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  • Tennyson
  • Linda K. Hughes (bio)

The public Tennyson and his cultural politics most frequently preoccupied significant scholarship in 2004. In Stateliest Measures: Tennyson and the Literature of Greece and Rome (Univ. of Toronto Press), the year's most sustained contribution to Tennyson studies, A. A. Markley draws upon his training in the classics, formal analysis, intertexuality, Tennyson's annotated classical texts in the Tennyson Research Center, and publishing history to treat Tennyson's classical poems as a unified body of work that, like Virgil's own, deliberately invited comparison with classical precursors and sought to serve the nation by inspiring patriotism and fostering thoughtful morality among its citizens. Tennyson, according to Markley, could neither conceive nor share his classically [End Page 389] inspired poetry without engaging Victorian debates over whether the ancient Greeks represented immorality or democracy, the Roman empire signified republicanism or greedy exploitation and tyranny, and classical meters could or could not be transposed into English. Tennyson's exchanges with classical literature, then, necessarily intersected with cultural politics as well. Since Virgil himself suggested that the high moral purpose of poetry compelled the poet to question potentially ruinous costs of empire as well as its patriotic call to duty, Tennyson emerges in Markley's study as an inquiring imperialist whose classical poems affirmed moral, patriotic, and spiritual ideals but also assayed the empire's toll and the nation's imperfect moral health.

Important local insights (some published in earlier articles reviewed in "This Year's Work") as well as this larger synthesis emerge from Markley's highly effective merging of publishing history and classical scholarship with cultural analysis. He points out in chapter two ("The Building Blocks of Song: Constructing the Classical Dramatic Monologue") that allusion to multiple classical sources in individual poems and chiastic word play—both defining techniques of Greek and Latin texts—summon philosophical issues as frames of reference (e.g., how to balance self-development and self control in an era of increasing change) while recreating in English what it feels like to read classical literature. His chapter on In Memoriam reads the "Fair ship" sequence in terms of the classical subgenre of propemptikon, or poem addressed to one setting out on a voyage, and the "Dark house" sections (7 and 119) in relation to paraclausithyron, or address by the pleading lover to the mistress behind bolted doors, and so recuperates for current students the frames of reference within which the poem could have resonated for the classically educated among Tennyson's readers. Even more useful is Markley's suggestion that the Prologue's second stanza ("lo, thy foot / Is on the skull which thou hast made") recalls the love elegy of Propertius in which the figure of Eros or Love steps on the lover's head "with his foot," a means by which Tennyson could introduce the persona of Love into the poem even when his discourse seems most Christian. Contributing to the recent interest in Victorian meters led by Yopie Prins and Herbert Tucker, Markley's chapter on classical prosody extends his own taxonomy of Tennyson's experimentation (from replication of classical meters to approximations to adaptations in English verse) by integrating materialist analysis of layout and publishing history. Tennyson's reliance on periodicals for the first publication of many of these experiments, Markley argues, enabled him to test the waters for what might otherwise have been thought mere ephemera unsuited to inclusion in a volume. And Tennyson (anticipating an important development in twentieth-century poetry) made innovative use of layout: he wished to print "To Virgil" in long-lined couplets to approximate the hexameters of his forebear; indented the third lines of his quatrains in "The Daisy" to recall Horace's Alcaics, the third line of whose [End Page 390] quatrains was always shortened; and inserted "The Daisy," "Will," and "To the Rev. F. D. Maurice" (all adaptations of Horatian Alcaics) between the Wellington Ode and "Charge of the Light Brigade" in Maud, and Other Poems (1855) because, Markley suggests, they would have sustained associations of a great empire and its heroic patriotism through the echo of Horace, whom informed Victorians considered a lofty exemplar of imperial Rome. But amid specifying...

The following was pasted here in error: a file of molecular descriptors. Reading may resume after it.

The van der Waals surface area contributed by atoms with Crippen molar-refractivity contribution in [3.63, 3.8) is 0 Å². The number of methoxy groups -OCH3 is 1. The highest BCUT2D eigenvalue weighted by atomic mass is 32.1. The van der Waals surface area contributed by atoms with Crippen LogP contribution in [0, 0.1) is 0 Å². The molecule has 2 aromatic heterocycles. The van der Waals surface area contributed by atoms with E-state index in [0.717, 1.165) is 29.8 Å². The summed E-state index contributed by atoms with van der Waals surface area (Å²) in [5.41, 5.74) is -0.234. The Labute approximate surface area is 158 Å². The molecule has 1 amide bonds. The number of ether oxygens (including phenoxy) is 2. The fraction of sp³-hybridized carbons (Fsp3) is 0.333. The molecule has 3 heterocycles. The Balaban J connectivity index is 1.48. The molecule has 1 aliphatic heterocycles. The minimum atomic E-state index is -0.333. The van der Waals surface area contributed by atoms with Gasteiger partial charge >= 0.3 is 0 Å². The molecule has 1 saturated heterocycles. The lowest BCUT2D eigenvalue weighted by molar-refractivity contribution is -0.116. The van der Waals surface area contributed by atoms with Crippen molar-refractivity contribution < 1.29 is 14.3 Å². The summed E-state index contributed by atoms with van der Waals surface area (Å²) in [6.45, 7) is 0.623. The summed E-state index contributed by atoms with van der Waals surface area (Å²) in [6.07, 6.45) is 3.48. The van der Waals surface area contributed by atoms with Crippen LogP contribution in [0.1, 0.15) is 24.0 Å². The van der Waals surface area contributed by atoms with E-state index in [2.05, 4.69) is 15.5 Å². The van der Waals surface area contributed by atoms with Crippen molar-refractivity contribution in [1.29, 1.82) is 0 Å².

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pp. 389-397
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